United Continental begins new branding effort

By Dow Jones Newswires-Wall Street Journal
Posted Feb. 28 at 6:06 a.m.

Five months after United Airlines and Continental Airlines sealed their legal merger, the combined company said it will introduce an “interim” advertising campaign this week and begin changing the United Web site to comport with the new look, which melds the United name with the well-known globe that Continental used.

United Continental Holdings Inc.’s chief of brand marketing, Kevin McKenna, said the new campaign will debut Tuesday on billboards and in the carrier’s Hemispheres magazine. Later in March it will roll out in newspapers and magazines in the two airlines’ hub markets, with special emphasis on the competitive New York area. Continental has a big hub in Newark, N.J.

In April, the carrier, known as United, will unveil new signage at the stadiums of the five Major League Baseball teams it sponsors, he said, and in May that signage will begin to appear in its large airports. McKenna said the new logo and look will immediately begin appearing in connection with the carrier’s various other sponsorships.

Already, United has repainted 155 regional aircraft flying on behalf of the company, along with 31 mainline United jetliners. Another 118 Continental mainline planes have been renamed. United, based in Chicago, is the world’s largest airline by traffic.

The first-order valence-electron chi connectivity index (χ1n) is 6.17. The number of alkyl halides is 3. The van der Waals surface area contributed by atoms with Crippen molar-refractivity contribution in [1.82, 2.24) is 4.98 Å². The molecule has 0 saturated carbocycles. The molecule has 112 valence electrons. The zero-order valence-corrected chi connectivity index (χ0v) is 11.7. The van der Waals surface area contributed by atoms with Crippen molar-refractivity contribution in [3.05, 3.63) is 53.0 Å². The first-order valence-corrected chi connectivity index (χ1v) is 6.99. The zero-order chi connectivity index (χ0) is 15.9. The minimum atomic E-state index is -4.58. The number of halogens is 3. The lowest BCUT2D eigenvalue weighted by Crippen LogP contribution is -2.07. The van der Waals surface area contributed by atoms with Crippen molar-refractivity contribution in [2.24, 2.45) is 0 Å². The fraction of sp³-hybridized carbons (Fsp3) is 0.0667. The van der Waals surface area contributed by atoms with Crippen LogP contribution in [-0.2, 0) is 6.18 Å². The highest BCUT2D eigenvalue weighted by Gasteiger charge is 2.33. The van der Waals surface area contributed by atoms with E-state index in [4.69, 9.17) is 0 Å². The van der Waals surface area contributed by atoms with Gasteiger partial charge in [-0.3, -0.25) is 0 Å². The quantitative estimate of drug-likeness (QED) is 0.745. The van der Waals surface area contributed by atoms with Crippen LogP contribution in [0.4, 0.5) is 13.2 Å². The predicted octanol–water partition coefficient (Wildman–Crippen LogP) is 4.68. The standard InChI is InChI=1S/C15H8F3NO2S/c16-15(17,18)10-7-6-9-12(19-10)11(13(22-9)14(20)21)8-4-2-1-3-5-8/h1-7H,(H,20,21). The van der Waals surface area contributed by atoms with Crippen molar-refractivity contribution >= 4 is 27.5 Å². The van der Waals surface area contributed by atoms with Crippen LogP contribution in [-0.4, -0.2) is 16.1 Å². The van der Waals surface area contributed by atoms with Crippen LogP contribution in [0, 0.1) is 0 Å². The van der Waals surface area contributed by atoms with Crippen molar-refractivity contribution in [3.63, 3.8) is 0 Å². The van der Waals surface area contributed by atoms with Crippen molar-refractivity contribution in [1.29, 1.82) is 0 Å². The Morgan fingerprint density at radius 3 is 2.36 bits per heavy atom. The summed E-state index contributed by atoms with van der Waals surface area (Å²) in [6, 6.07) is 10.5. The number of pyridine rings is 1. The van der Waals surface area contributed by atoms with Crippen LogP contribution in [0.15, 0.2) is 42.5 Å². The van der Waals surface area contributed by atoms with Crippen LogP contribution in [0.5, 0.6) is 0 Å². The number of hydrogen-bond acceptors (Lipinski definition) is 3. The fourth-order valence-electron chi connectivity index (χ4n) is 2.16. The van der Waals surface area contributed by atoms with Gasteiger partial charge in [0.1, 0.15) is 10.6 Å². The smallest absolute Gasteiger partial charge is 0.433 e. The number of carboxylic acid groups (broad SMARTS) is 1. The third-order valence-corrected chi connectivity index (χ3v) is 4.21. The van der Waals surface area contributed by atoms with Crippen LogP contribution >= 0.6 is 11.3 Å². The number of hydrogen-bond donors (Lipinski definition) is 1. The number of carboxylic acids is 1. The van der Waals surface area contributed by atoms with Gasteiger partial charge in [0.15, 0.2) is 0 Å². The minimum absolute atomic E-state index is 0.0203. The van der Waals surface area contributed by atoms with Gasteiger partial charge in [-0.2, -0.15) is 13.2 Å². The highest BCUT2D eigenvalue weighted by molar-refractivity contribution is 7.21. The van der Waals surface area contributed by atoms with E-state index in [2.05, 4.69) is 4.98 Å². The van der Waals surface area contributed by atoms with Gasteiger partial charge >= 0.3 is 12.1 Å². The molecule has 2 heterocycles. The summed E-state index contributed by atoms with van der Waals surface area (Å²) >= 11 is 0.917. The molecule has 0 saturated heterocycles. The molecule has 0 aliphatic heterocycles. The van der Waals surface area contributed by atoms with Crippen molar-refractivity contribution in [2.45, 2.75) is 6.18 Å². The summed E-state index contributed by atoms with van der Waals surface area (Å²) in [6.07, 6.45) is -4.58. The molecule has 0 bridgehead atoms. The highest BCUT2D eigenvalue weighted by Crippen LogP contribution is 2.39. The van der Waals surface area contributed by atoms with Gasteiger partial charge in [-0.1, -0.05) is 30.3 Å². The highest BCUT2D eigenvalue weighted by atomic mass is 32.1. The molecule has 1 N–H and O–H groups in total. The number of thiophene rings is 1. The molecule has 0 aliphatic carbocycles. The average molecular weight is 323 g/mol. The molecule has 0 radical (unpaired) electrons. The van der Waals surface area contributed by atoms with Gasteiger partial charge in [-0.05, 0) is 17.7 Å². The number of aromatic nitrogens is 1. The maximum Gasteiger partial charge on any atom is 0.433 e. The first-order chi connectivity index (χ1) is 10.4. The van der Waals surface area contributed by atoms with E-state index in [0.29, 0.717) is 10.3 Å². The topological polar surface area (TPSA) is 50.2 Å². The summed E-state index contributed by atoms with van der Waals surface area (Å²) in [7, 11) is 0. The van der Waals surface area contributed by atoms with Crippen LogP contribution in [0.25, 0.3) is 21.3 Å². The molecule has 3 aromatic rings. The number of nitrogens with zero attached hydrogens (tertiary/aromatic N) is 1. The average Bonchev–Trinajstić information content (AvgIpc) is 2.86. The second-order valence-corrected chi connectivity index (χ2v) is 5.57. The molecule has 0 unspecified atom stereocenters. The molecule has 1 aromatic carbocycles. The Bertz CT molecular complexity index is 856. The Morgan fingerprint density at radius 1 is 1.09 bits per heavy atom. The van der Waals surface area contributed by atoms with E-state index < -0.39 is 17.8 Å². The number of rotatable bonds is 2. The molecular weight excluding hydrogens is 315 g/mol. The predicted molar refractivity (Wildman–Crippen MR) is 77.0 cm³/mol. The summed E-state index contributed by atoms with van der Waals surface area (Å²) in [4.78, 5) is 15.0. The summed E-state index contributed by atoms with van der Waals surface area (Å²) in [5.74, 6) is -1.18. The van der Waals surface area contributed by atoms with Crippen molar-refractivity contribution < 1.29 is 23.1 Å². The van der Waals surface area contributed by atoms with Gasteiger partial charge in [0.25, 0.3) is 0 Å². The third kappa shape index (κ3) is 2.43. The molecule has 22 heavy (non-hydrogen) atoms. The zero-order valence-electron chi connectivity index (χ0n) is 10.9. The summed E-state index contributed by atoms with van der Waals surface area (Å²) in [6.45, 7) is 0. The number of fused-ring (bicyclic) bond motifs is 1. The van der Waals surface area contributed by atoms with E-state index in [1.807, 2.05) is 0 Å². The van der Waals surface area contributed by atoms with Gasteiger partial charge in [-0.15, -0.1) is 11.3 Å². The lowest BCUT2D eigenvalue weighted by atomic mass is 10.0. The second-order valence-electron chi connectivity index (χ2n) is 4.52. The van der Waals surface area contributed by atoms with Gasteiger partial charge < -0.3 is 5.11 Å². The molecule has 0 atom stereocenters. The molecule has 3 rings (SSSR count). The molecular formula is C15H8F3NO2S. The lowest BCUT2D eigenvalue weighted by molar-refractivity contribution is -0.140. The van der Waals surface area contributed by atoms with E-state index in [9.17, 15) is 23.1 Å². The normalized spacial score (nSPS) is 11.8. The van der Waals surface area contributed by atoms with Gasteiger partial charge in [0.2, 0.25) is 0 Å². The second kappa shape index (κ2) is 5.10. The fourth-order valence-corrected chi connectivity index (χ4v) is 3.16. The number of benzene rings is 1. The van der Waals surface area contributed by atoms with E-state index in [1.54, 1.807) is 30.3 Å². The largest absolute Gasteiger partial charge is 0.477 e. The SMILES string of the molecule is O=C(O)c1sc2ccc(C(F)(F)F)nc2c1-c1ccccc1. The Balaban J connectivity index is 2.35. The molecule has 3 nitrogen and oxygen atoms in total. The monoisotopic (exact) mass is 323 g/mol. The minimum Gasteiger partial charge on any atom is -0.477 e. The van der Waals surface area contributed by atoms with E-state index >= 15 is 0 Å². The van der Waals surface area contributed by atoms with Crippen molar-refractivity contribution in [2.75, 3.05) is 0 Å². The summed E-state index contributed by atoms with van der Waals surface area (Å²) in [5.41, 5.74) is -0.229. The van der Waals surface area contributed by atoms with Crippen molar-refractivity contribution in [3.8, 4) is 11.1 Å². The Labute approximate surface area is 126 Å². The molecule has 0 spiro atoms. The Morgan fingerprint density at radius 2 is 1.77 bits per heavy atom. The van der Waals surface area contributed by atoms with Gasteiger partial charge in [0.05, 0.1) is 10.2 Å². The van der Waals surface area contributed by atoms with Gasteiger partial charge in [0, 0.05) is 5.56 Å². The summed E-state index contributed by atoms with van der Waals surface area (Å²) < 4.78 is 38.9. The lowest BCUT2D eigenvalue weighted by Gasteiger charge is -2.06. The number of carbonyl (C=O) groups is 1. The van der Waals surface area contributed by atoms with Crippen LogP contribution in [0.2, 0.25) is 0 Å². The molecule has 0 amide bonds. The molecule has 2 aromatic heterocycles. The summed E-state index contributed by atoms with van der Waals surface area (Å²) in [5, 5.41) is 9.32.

Continental’s blue and gold globe logo, already featured in its stand-alone “Work Hard. Fly Right” ads, will be featured as the backdrop in the new ads, but now “United” is featured next to the globe in the company’s logo. The new ads, which won’t have a tagline, will highlight the combined airline’s larger route network, new “outlook,” low-fare guarantees and various product attributes, according to a review of six examples.

United said Continental’s ad agency since 1998, New York-based Kaplan Thaler Group, will handle the new campaign. United’s existing agency, Minneapolis-based Barrie D’Rozario Murphy, will continue to work on marketing projects.

Effective in March, the United Web site will undergo changes so the new logo appears at the top of the home page, and the site will begin using photographic images instead of United’s quirky illustrations. This also represents the end of the road for United’s “tulip” logo, the overlapping two letter Us that have been part of its look since the early 1970s.

“Lots of people are not too pleased about seeing the tulip retired,” Mr. McKenna acknowledged. A Facebook page was created for saving the old logo.

But the combined company has chosen to retain United’s theme song, George Gershwin’s 1924 “Rhapsody in Blue,” which has been in use since the mid-1970s, he said.

McKenna said the two carriers won’t mesh their sites until 2012, and rebranding at its airports and on its fleet won’t be completed until 2013. Workers will get new uniforms in mid-2012. The interim ad campaign will give way to a new one in March 2012, after the two companies hope to be fully integrated. He declined to comment on the company’s ad budget.

But in anticipation of a day this spring when airport employees and check-in kiosks from each side will be able to handle passenger transactions for both companies, McKenna said, airport agents and flight attendants will be issued lapel pins with the new logo and workers on the ramp and in cargo and catering will receive new caps.

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